Deputy Minister of Cooperative Governance and Traditional Affairs Obed Bapela at the Alexandra Inquiry. Picture: Itumeleng English/African News Agency(ANA)

Deputy Minister of Co-operative Governance and Traditional Affairs Obed Bapela believes that the only way to solve problems besieging Alexandra township is to decongest it.

Bapela was speaking at the Alexandra Inquiry in Braamfontein on Wednesday. The inquiry's purpose is to look at problems such as lack of housing, water, sanitation and overcrowding that are rampant in the township. The inquiry is also looking into allegations of corruption in the Alexandra Renewal Project (ARP) -  a project initially worth R1.3 billion, launched in 2001 to develop the populated township.

Bapela gave details on the progress made by the Inter-ministerial task team appointed by President Cyril Ramaphosa in the wake of Alexandra protests in February.  Ramaphosa appointed the team to probe the challenges in the township.

Bapela highlighted challenges in the township including, land ownership disputes, land availability for development, local governance issues, unemployment, limited development impact and internal tensions. 

Baphela also spoke about housing and commercial development plans that he said were in planning stages. 

Those, he said, include a mixed group development of 5 000 high density housing units, social amenities and industrial and commercial land use on 271,5 hectares owned by the Gauteng Provincial government, a joint venture with the University of the Witwatersrand and Alex City development.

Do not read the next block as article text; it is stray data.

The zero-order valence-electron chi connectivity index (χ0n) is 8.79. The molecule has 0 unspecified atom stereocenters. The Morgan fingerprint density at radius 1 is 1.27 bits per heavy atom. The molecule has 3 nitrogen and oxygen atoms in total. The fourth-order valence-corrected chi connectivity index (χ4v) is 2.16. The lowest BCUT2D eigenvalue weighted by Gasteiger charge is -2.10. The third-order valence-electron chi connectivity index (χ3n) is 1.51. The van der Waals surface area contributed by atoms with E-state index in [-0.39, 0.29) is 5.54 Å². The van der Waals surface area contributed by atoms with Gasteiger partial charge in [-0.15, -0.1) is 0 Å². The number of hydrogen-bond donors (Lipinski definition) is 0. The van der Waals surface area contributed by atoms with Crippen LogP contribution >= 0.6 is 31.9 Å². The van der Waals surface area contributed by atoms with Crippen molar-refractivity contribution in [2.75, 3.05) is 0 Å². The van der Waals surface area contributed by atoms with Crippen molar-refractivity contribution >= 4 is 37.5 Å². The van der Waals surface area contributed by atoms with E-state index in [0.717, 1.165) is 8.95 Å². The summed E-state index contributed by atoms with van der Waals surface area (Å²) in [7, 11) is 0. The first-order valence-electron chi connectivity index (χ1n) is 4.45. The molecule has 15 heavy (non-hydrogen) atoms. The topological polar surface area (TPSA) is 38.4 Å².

He added that the challenges faced by most Alexandra residents was a result of “rapid urbanization.” 

“If we are to solve the problem of Alexandra, particularly the old Alexandra, we need to decongest it," he said.

Bapela also provided progress on the implementation of the State of Intent including engagements around title deeds saying   484 165 hectares was identified around Alexandra for allocation as well as the financial compensation for land owners.

“There is no movement on this option as properties must be valued to determine compensation,” he said. 

He added that the mushrooming of shacks on river lines and school premises needed to be dealt with urgently. 

Gauteng Education MEC Panyaza Lesufi was also expected to give testimony.


The Star